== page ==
SCHOOLS | September 7, 2021
Mr. Cesar Calderon knows that having a successful year at Spry Community School will need to be a collective effort among all members of the school community, from teachers, to administrators, to parents, to students. As the school culture coordinator, he envisions a restorative, trauma-focused approach that builds positive relationships with students and helps them reach their full potential.
A Chicago native, Mr. Calderon initially joined Spry to mentor male students through a partnership with Mount Sinai Hospital. When the position of dean opened up, the school wanted to take the role in a new, more community-centered direction, and Mr. Calderon was selected to help Spry transform its culture.
Read more about his vision for Spry and approach to supporting students as they return to school five days each week below.
What are you most excited about this school year?
I’ve been asked this question a lot, and I always find myself coming back to the idea of building community. I feel like it was really, really hard to do that over the last year and a half, and some of our students have been disconnected and disengaged. I’m really looking forward to creating a space that is welcoming for all our students and helps them grow academically and socially.
Can you describe your priorities for the first few weeks of the year?
We’re trying to double down on the idea that we are a school family here at Spry, so we will be focusing on relationship building during the first few weeks of school. Each classroom will create its own shared agreements, and we’re inviting students to bring photos of friends and family to share with each other.
The school culture and climate team is also planning a celebratory assembly to start the year that will embrace our culture by highlighting Hispanic Heritage Month.
How do you think your colleagues and the students at Spry would describe you?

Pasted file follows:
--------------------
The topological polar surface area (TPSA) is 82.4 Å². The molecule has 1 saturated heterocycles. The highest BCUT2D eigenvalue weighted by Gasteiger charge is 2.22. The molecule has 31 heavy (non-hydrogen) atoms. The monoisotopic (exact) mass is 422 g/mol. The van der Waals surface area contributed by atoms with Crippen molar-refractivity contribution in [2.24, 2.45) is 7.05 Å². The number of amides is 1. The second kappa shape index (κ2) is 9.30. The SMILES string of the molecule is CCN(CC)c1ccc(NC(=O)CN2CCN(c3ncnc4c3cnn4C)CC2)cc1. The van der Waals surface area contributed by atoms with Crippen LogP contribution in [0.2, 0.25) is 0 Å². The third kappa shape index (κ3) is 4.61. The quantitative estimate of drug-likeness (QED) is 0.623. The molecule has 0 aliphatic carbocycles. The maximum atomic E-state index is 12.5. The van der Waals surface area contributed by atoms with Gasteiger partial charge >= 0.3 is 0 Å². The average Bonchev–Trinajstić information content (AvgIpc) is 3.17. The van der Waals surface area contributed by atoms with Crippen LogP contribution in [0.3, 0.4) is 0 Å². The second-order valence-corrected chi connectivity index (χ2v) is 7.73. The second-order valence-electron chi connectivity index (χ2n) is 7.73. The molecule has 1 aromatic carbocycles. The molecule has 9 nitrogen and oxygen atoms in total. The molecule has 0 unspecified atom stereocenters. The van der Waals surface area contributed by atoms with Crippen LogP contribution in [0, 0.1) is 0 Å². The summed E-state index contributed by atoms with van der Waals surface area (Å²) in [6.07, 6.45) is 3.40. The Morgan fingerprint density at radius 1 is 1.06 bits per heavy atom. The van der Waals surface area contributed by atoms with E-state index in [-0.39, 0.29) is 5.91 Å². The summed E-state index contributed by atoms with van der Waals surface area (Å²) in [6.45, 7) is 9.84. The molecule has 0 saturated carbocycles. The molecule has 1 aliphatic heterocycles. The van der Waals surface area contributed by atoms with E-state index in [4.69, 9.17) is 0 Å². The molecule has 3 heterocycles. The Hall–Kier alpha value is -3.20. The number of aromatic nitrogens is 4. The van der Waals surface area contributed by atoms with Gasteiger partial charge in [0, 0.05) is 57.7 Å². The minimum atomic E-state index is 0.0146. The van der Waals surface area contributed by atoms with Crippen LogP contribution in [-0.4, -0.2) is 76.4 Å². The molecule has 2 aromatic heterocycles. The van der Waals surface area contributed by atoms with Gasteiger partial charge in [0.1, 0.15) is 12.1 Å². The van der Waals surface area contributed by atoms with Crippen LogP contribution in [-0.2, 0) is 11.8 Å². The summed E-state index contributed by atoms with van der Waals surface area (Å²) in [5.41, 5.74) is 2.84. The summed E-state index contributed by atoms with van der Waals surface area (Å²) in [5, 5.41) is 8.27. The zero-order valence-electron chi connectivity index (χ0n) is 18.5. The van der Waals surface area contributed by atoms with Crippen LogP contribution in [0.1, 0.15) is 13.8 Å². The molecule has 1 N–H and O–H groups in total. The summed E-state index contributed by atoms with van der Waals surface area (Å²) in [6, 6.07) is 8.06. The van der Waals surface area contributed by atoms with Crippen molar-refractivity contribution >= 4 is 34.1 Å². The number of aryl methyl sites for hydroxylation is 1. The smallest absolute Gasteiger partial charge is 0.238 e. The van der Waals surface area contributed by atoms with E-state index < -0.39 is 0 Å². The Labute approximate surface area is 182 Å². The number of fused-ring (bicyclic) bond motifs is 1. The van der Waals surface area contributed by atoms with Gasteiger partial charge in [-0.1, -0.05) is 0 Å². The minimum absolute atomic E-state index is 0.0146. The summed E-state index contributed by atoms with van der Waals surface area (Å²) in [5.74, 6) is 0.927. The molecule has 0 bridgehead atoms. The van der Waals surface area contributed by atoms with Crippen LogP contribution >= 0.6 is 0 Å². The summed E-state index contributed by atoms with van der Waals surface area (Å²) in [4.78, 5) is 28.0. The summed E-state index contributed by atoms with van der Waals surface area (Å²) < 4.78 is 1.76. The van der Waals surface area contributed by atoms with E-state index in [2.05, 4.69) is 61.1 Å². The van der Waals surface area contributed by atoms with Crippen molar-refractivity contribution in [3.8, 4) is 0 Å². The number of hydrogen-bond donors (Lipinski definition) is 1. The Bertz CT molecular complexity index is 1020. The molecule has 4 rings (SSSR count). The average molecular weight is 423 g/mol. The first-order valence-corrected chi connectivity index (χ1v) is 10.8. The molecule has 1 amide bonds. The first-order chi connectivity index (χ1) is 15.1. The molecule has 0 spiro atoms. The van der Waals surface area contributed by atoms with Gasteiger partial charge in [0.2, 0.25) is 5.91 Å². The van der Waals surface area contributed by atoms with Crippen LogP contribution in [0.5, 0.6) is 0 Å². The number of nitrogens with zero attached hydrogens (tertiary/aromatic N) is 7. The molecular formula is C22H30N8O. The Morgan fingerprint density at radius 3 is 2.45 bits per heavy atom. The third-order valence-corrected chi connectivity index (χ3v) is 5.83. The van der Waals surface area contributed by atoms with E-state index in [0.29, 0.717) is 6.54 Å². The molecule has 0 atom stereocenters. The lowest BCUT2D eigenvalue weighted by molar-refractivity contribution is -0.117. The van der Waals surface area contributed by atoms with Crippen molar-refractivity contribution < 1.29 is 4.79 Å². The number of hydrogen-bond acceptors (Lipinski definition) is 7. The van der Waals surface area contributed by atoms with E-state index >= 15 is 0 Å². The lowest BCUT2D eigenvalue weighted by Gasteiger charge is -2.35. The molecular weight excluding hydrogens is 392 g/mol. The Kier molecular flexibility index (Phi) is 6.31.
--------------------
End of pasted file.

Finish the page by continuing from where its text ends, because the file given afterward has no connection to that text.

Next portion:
I think my colleagues would describe me as being calm, level-headed, and relaxed. As the school culture coordinator, this is a big part of advocating for more restorative mindsets, so I try to model being calm for both the staff and students.
As for the students, I think they would describe me as relatable. I’ve had some students ask me about my time in high school and other life experiences. At the end of the day, I enjoy simple things like having lunch and talking with them.
How do you approach building positive relationships with students?
I try to dismantle the hierarchy of power where I am way above where the students are. Yes, I am a staff member, which comes with different responsibilities, but we’re all humans who are on the same level and are here together.
How do you plan on supporting students who might be struggling?
I want the students to know that if they are having a tough time, they can come talk to me or just sit in the beanbag that’s in my space or borrow a fidget toy that I have. Focusing on SEL is extremely important because our students are returning to Spry with a lot of trauma that has taken place in their community or personal lives.
When it comes to attendance, we’re working closely with trusted adults that are in the neighborhood and being very intentional about not leaving any students behind.
What’s your long-term vision for your school?
I would love for Spry to move past any exclusionary or punitive disciplinary processes and for restorative justice to be more automatic. It would be awesome to see that come naturally for students on their own.
I also want to build my image so students know that they can talk to me when they have good news to share or just want to check in with someone. Becoming welcomed in this community is an honor and something I don’t take for granted.